Actor Robert De Niro is the latest celebrity to say there might be a link between vaccines and autism. But decades of study have shown no link at all, and scientists are becoming increasingly impatient with the refusal to accept their findings.
“If you are scientists, let’s see, let’s hear,” De Niro told TODAY. De Niro says his 18-year-old son has autism and while the actor did not directly say he fears vaccination caused his son’s condition, he said he wonders about it.
But scientists have debunked, often multiple times, every assertion that De Niro makes. They’ve been made and knocked down many times in the past 20 years as a small but highly vocal group of vaccine critics raise them.
Here are the answers to the points De Niro raised.
“I am not anti-vaccine. I want safe vaccines.”
Vaccines are among the safest medical interventions known, doctors say. These experts include government doctors from the Centers for Disease Control and Prevention, the Food and Drug Administration and the National Institutes of Health. They include independent academic scientists from universities, the American Academy of Pediatrics and medical centers that are not affiliated with either the federal government or the pharmaceutical companies.
While no drug or treatment is 100 percent safe, they say vaccines are far, far safer than the diseases they prevent.
The World Health Organization estimates that measles vaccines save 1 million lives a year. In contrast, just 57 claims of deaths due to measles vaccines have been filed through the U.S. Vaccine Injury Compensation Program, a no-fault system set up to compensate people injured by vaccines. The program doesn't say how many of those claims were actually allowed.
A special federal court, the U.S. Court of Federal Claims, ruled against three families in 2009 who claimed vaccines caused their children's autism, saying they had been "misled by physicians who are guilty … of gross medical misjudgment."
De Niro asked for more research into the possible harms of vaccines.
“To shut it down, there’s no reason to. If you are scientists, let’s see, let’s hear.”
Scores of studies have been done to address these questions, even over the objections of doctors who say the questions have been asked and answered. Most examined is the question of whether vaccines might cause autism.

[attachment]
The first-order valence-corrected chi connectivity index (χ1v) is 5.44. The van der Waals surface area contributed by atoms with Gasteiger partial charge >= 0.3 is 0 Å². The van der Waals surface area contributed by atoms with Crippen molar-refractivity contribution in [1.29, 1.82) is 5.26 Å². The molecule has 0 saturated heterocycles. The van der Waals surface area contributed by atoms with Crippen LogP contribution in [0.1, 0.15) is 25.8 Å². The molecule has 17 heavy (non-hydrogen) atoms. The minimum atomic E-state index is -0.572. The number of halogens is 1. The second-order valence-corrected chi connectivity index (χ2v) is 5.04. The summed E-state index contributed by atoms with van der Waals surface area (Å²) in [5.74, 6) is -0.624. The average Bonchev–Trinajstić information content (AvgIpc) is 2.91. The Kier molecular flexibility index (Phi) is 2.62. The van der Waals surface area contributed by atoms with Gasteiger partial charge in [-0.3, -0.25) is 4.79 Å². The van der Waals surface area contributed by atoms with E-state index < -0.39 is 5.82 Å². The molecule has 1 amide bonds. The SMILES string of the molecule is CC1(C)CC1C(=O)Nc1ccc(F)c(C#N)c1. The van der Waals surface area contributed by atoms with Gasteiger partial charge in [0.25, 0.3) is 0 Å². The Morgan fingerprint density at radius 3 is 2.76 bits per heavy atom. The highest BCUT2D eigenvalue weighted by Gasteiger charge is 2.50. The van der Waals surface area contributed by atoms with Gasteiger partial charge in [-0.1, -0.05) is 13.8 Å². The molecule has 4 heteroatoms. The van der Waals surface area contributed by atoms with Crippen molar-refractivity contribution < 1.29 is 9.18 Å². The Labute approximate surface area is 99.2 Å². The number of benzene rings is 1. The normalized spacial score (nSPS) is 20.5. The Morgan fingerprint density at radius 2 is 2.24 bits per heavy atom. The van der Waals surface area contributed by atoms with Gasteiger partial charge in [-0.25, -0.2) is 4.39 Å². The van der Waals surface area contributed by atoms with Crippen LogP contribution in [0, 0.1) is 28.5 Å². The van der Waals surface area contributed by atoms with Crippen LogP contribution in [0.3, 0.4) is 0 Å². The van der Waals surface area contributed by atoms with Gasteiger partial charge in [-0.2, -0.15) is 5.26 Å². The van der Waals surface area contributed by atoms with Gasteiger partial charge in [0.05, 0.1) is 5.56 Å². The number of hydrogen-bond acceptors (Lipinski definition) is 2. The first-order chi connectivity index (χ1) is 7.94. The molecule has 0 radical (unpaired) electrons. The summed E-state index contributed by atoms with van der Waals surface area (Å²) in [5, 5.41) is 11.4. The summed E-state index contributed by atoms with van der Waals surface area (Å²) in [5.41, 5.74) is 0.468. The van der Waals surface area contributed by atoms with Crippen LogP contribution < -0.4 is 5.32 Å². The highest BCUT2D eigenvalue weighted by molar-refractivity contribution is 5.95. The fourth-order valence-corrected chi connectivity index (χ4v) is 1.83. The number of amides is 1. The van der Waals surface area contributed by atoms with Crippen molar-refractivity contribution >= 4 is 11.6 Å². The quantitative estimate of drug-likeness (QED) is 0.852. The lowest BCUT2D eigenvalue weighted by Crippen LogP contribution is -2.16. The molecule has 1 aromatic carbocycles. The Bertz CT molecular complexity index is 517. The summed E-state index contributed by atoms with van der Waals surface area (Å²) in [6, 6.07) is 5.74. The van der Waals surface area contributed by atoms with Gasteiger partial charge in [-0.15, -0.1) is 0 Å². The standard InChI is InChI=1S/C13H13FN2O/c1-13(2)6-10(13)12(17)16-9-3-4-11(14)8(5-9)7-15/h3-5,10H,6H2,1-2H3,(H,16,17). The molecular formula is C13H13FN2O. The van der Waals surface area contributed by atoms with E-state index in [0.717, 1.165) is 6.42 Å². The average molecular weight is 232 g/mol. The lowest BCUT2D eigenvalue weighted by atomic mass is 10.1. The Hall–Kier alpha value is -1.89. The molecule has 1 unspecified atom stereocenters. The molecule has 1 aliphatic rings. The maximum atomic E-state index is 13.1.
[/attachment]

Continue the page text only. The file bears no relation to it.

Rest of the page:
The independent Institute of Medicine looked at the question so many times that it issued a final report in 2001 saying these studies were using money that could be better spent elsewhere to find the causes of autism, and then another in 2005 saying there really, really is no link between vaccines and autism but said doctors and public health experts were doing a poor job of explaining this to people.
Related: Don't Call Vaccine Doubters Dumb
These include studies looking at a mercury-based preservative called thimerosal, which keeps dangerous bacteria and fungi from growing in vials of vaccines.
“There is a link and they say there isn’t. The obvious one is thimerosal which is a mercury based preservative. I am not a scientist. But I know. Let’s just find out the truth,” De Niro said.
Researchers have been unable to find evidence thimerosal in vaccines can damage human brains, but drugmakers took it out of all childhood vaccines anyway years ago because of the fears.
And vaccine makers have changed vaccine formulations over the years to mollify other worries. The whooping cough vaccine was reformulated in the 1990s because of side effects that included pain and swelling from the shot and fever. But there’s some evidence the newer vaccines doesn’t protect as well and that recent outbreaks of whooping cough may be the result of reformulating the vaccines.
De Niro also asks whether some kids might really have a special sensitivity to vaccines.
“How the vaccines are dangerous ..for certain people who are more susceptible. Nobody seems to want to address that.”
Again, it has been examined.
Dr. Anjali Jain of The Lewin Group, a health consulting group in Falls Church, Virginia, compared kids who hadn’t been vaccinated because of a family history of autism to kids who had gotten their shots.
They found the risk of autism was less than one percent in vaccinated kids, whether they had an older sibling with autism or not.
Other researchers have answered questions about whether kids get too many vaccines at once— they don't.
Lawmakers have begun cracking down on parents who want to choose, saying these choices endanger not only the children not being vaccinated properly, but others in the community.
Autism spectrum disorder refers to a large range of conditions, from the relatively mild symptoms of Asperger's to severe and profound intellectual deficits and an inability to communicate with others. Symptoms often overlap with other disorders such as attention deficit/hyperactivity disorder, cerebral palsy or various learning disorders.
The Centers for Disease Control and Prevention has been studying how common autism is for years now. It's found it is a distressingly common diagnosis with somewhere between 1 in 45 and 1 in 68 kids having the condition.
Research into the effects of Zika virus infection is clearly showing that particular virus can get into a developing baby’s brain and damage it.